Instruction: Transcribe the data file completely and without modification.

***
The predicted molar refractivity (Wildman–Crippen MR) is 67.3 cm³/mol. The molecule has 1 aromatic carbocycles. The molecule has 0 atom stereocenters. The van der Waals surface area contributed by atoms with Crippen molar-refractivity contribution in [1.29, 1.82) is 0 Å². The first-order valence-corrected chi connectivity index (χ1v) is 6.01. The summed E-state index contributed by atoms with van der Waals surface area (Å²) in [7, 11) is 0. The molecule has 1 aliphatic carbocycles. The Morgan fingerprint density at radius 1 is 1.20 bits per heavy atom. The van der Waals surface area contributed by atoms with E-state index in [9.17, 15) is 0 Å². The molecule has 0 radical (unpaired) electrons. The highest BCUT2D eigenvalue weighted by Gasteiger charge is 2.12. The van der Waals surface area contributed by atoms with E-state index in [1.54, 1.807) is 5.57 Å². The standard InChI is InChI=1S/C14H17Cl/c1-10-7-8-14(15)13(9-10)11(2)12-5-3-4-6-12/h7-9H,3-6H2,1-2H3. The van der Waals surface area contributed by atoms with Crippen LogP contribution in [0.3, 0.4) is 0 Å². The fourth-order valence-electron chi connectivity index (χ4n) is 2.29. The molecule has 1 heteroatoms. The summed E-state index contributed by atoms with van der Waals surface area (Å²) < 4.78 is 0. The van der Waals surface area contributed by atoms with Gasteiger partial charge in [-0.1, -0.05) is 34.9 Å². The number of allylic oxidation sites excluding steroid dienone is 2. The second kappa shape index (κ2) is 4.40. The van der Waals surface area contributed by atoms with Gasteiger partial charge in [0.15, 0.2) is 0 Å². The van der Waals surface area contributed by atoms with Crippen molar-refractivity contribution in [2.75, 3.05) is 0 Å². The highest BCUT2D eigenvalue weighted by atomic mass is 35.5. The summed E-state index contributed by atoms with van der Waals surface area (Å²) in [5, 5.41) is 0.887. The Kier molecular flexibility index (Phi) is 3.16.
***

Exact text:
The predicted molar refractivity (Wildman–Crippen MR) is 67.3 cm³/mol. The molecule has 1 aromatic carbocycles. The molecule has 0 atom stereocenters. The van der Waals surface area contributed by atoms with Crippen molar-refractivity contribution in [1.29, 1.82) is 0 Å². The first-order valence-corrected chi connectivity index (χ1v) is 6.01. The summed E-state index contributed by atoms with van der Waals surface area (Å²) in [7, 11) is 0. The molecule has 1 aliphatic carbocycles. The Morgan fingerprint density at radius 1 is 1.20 bits per heavy atom. The van der Waals surface area contributed by atoms with E-state index in [9.17, 15) is 0 Å². The molecule has 0 radical (unpaired) electrons. The highest BCUT2D eigenvalue weighted by Gasteiger charge is 2.12. The van der Waals surface area contributed by atoms with E-state index in [1.54, 1.807) is 5.57 Å². The standard InChI is InChI=1S/C14H17Cl/c1-10-7-8-14(15)13(9-10)11(2)12-5-3-4-6-12/h7-9H,3-6H2,1-2H3. The van der Waals surface area contributed by atoms with Crippen LogP contribution in [0.3, 0.4) is 0 Å². The fourth-order valence-electron chi connectivity index (χ4n) is 2.29. The molecule has 1 heteroatoms. The summed E-state index contributed by atoms with van der Waals surface area (Å²) < 4.78 is 0. The van der Waals surface area contributed by atoms with Gasteiger partial charge in [-0.1, -0.05) is 34.9 Å². The number of allylic oxidation sites excluding steroid dienone is 2. The second kappa shape index (κ2) is 4.40. The van der Waals surface area contributed by atoms with Gasteiger partial charge in [0.15, 0.2) is 0 Å². The van der Waals surface area contributed by atoms with Crippen molar-refractivity contribution in [2.75, 3.05) is 0 Å². The highest BCUT2D eigenvalue weighted by atomic mass is 35.5. The summed E-state index contributed by atoms with van der Waals surface area (Å²) in [5, 5.41) is 0.887. The Kier molecular flexibility index (Phi) is 3.16.